It should be recognized that the training data and verification data from the NGM MOS are mutually exclusive (i.e., from different years), whereas they are not mutually exclusive for the bias calculations using the simple 7-day running mean bias calculation approach. This might cause one to wonder about the validity of comparing the resulting biases from these two approaches. However, it is not clear that one wants to discard prior information when trying to improve a forecast. In essence, if we have prior knowledge about the bias for today's forecast based upon information from yesterday, then it seems reasonable that we would want to use this knowledge to our advantage. Thus, we proceed with making comparisons of the resulting biases produced by these two approaches since the practical end result we seek is an improved forecast postprocessing system.

## 3. Comparisons with NGM MOS

Results indicate that the average bias-corrected ensemble (BCE) forecasts of 2-m temperature and dewpoint temperature have smaller bias, MAE, and rmse values than those produced by NGM MOS for the 48 days of the pilot program (Table 2). While these differences are significant at the 95% level using a Student's *t* test (Wilks 1995), this significance level likely is due to the large dataset size of over 55 000 observations. If a Wilcoxon signed-rank test (Wilks 1995) is used on the entire paired dataset (i.e., using all stations and forecast hours), then the differences in temperature predictions are not significant. Thus, these results simply indicate that the BCE temperature forecasts are as accurate as the NGM MOS. However, the differences in the dewpoint temperature predictions are significant at the 95% level for bias, MAE, and rmse when using the Wilcoxon signed-rank test on the entire dataset, indicating that the BCE is more accurate than the NGM MOS for this variable.

If the errors are examined as a function of forecast time (Fig. 3), then we see that the MAE and rmse for both the MOS and BCE predictions increase during the daytime heating hours (6–12 and 30–36 h). This likely is due to errors in both the net radiation and the evolution of the planetary boundary layer. The BCE dewpoint temperature predictions are consistently better than the NGM MOS for all forecast times and verification measures, except for late in the forecast period (Fig. 3b). If the errors are binned into 1-K intervals, then we find that the BCE forecast errors are more normally distributed around zero than the MOS forecast errors and that the BCE forecast errors have fewer large errors (magnitude ≥ 6 K) when compared with the MOS (Figs. 4 and 5).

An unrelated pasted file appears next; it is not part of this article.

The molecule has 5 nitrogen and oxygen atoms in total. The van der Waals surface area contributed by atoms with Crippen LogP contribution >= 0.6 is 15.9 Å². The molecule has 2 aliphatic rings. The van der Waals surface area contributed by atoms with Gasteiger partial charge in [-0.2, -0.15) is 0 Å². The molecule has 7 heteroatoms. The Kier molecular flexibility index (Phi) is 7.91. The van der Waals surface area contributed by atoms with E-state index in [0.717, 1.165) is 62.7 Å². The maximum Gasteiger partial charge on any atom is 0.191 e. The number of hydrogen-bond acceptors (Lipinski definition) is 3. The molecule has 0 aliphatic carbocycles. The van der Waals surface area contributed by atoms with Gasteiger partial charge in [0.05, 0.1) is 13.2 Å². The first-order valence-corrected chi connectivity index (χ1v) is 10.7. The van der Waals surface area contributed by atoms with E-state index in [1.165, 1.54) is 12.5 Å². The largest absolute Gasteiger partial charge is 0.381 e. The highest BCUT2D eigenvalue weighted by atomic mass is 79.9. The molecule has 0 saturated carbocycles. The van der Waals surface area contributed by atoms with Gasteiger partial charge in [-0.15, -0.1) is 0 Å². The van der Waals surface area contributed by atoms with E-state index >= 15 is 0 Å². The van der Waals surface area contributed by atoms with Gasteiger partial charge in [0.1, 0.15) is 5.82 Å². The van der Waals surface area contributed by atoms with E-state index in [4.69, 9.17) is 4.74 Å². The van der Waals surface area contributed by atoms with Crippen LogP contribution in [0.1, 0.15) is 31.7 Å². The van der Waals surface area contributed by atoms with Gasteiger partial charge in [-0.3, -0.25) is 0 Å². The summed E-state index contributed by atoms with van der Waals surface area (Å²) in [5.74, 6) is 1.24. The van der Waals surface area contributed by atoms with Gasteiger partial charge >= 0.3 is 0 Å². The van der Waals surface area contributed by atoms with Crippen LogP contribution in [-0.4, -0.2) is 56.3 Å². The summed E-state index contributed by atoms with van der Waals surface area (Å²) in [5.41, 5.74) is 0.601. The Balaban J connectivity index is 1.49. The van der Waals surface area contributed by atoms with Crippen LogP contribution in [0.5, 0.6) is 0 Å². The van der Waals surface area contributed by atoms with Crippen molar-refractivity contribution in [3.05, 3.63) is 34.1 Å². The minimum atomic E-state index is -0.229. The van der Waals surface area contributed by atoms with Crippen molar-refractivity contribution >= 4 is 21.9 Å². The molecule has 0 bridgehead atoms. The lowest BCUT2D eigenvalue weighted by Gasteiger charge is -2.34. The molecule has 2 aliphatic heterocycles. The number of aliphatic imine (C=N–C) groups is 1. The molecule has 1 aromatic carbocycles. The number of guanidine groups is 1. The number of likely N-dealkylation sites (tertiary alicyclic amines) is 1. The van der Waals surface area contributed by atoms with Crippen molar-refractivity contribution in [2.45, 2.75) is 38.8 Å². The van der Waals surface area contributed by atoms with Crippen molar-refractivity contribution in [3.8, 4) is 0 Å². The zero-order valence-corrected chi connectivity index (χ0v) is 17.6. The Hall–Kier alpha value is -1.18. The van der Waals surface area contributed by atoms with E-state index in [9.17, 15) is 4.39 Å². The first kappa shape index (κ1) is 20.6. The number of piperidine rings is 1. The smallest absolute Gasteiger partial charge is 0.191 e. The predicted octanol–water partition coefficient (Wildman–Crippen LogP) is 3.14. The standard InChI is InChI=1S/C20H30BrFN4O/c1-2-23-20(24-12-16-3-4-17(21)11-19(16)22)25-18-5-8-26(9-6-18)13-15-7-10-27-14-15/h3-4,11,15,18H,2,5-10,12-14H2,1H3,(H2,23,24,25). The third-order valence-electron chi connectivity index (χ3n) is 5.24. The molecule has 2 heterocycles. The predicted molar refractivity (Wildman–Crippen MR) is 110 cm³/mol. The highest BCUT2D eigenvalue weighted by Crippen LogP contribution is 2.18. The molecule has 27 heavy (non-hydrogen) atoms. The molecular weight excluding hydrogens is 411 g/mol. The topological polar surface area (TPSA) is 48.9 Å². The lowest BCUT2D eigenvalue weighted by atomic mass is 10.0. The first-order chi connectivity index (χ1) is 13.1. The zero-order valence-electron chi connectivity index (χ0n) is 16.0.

The errors at individual observation locations show similar behaviors to the means over the common grid (Figs. 6 and 7). The temperature rmse mimics the diurnal heating cycle at both Boston (BOS), Massachusetts, and Portland (PWM), Maine. We also see that the BCE bias values are less than 0.5 K for all forecast times, whereas the MOS bias values exceed 0.5 K at some times. In addition, the BCE temperature rmse is lower than the MOS value for most times after 9 h, and the BCE dewpoint temperature rmse is always lower than or equal to the MOS value. These results merely reinforce the conclusions formed by examining results over the entire New England region in that the BCE forecasts are competitive with or better than the NGM MOS forecasts. However, the ensemble has far greater value than suggested by just an examination of the ensemble mean.

## 4. Ensemble probabilities

One of the obvious ways to evaluate the behavior of an ensemble is to examine a rank histogram. If the verifying observation is considered a member of the ensemble, then one would expect that the verifying observation falls with equal probability anywhere in the envelope of the ensemble forecasts when ranked from smallest to largest. However, results from counting the rank of the verifying observation for 2-m temperature and dewpoint temperature at all 395 NWS stations within the common domain indicates that the ensemble system is underdispersive (Fig. 8) since the rank histogram takes on a characteristic U shape (Hamill 2001). This means that the verifying observation often falls outside the envelope of forecasts generated by the ensemble members. The ensemble is more underdispersive for 2-m dewpoint temperature, where the ensemble often produces warmer dewpoint temperatures than are observed as indicated by the large percentage of occurrences in the first rank.

Given the nonuniform rank histograms, it is unclear whether or not the ensemble probabilities have forecast value. This is determined by examining the reliability, or conditional bias, of the ensemble probability forecasts for 2-m temperatures exceeding a specified value. Results indicate that the raw ensemble probabilities underpredict the frequency of occurrence of temperatures greater than or equal to 303 K (∼30°C or 86°F) for probabilities less than 70% (Fig. 9a). This underprediction is less when the temperature threshold is decreased to 296 K (∼23°C or 73°F) (Fig. 9b). However, following Hamill and Colucci (1998), it may be that the information from a rank histogram can be used to calibrate the ensemble probabilities (see appendix). These adjusted probabilities, calibrated only using the rank histogram information from the previous 7 complete forecast days, show an improvement in the reliability of the ensemble forecasts for temperatures exceeding 303 K and 296 K (Fig. 9). Calculations of the Brier score (Brier 1950), basically a mean-square error of the probability forecasts (Wilks 1995), from the raw and calibrated ensemble probabilities are completed for each case using all 17 forecast output times. The scores are nearly identical for both temperature thresholds. These differences are not significant when evaluated using a Wilcoxon signed-rank test on the 48 daily paired values of the Brier score.